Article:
100+ yr chimney in log cabin

Old 12-13-09, 09:32 PM
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Question 100+ yr chimney in log cabin

I have just purchased an old log cabin which was occupied up until two years ago. The fire place was used regularly. My question is what with and how would I line it to make it safer. It is approximatley 12" X 24" inside and 21' tall. It has the original rough limestone suface inside the flue. It is sound and has been maintained. I have the capaibility to do the work, equipment and labor wise. We would like to retain the originality of the fireplace, but make it safer. I realize an insert and flue pipe would be easier and more efficient. But originality is the goal. It does have a traditional cast iron damper.

My thoughts are lining it, pouring a insulation type filler between liner and chimney, capping it and using a damper at the cap. What I don't know is how big should the liner be to handle the fire box and what material would I use between liner and chimney for insulation or would I need anything at all.

If I were building a new one I wouldn't have any questions, but this is a unique problem for us. Any help is greatly appreciated!

Old 12-14-09, 07:34 AM
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Welcome to the forums! I did one (two) for a customer in Western NC a couple of years ago. Yes, installing a lined flue pipe in the chimney flue, installing a good capper is a good start. We went one step further and installed a free standing stove in each fireplace opening, since they were cavernous to begin with. Makes for a secure, controllable, efficient heat. Man, they sure knew how to build fireplaces back in the 1850's.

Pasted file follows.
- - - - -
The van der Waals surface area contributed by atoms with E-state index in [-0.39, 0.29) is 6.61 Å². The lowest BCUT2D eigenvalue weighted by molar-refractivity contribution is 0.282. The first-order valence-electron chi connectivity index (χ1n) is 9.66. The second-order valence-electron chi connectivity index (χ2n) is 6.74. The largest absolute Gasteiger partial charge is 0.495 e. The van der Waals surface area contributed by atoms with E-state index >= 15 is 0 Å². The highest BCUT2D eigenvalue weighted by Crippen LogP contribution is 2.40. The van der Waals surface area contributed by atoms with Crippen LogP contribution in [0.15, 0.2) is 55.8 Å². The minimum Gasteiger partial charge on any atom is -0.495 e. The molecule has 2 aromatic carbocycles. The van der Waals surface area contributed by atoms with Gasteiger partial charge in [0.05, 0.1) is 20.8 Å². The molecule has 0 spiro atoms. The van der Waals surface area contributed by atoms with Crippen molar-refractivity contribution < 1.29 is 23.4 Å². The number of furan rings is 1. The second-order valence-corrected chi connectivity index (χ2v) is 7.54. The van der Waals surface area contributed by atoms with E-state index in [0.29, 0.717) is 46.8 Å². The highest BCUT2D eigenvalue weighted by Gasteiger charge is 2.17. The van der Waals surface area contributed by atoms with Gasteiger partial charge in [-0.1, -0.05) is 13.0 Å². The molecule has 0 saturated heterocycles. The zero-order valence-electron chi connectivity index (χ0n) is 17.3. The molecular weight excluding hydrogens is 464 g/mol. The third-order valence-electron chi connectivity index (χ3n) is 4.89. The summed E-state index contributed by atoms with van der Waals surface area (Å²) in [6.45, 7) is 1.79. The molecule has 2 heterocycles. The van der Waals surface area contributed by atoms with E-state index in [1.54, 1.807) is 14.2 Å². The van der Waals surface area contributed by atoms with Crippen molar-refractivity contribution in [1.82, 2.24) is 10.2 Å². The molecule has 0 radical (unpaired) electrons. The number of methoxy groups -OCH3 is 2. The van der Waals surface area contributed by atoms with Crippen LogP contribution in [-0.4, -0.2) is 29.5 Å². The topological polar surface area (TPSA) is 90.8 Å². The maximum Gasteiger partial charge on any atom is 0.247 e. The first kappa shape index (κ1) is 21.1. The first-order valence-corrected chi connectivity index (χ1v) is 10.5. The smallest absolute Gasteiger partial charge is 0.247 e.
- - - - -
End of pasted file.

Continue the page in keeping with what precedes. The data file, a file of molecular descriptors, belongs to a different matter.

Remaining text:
Old 12-15-09, 03:57 PM
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Here is a link to what I believe is your best solution so there is no alterations to the fireplace. There is not to many companys like this one. You will see that theywill refer you to someone in your area. Goodluck Thermocrete Installers | Ceramic Flue Sealant Installer | Thermocrete Flue Sealant
Old 12-21-09, 09:45 AM
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Log cabin chimney

The size of your flue liner is determined by the size of your firebox opening. . Example, you don't want an 8x8 liner for a 48" opening . Your chimney, built with stone, has no liner & is not parged on the inside but is sound . You want to maintain originality . The whole place sounds unique . This Thermocrete Sealant , I've only seen it's operation once and it was performed on a new chimney . I'm not sure on it's properties or whether it would bond to soot , creosote or whatever is on the inside of the limestone chimney. Above the damper should be corbelled over to construct the combustion chamber . Above the back part of the damper is the smoke shelf. The distance between the underside of the damper & the top of the opening is the baffle . This should be at least , I like to see 6" . Without actually seeing it , being 100+ yrs old , it doesn't smoke , works well, is structurally sound & well maintained , is built of solid masonry (stone) . Personally , I wouldn't touch it, other than possibly installing a cap on top to stop any water or down draft.I have seen many chimneys built over 100 yrs. ago , without liners that are still standing today and are functional .

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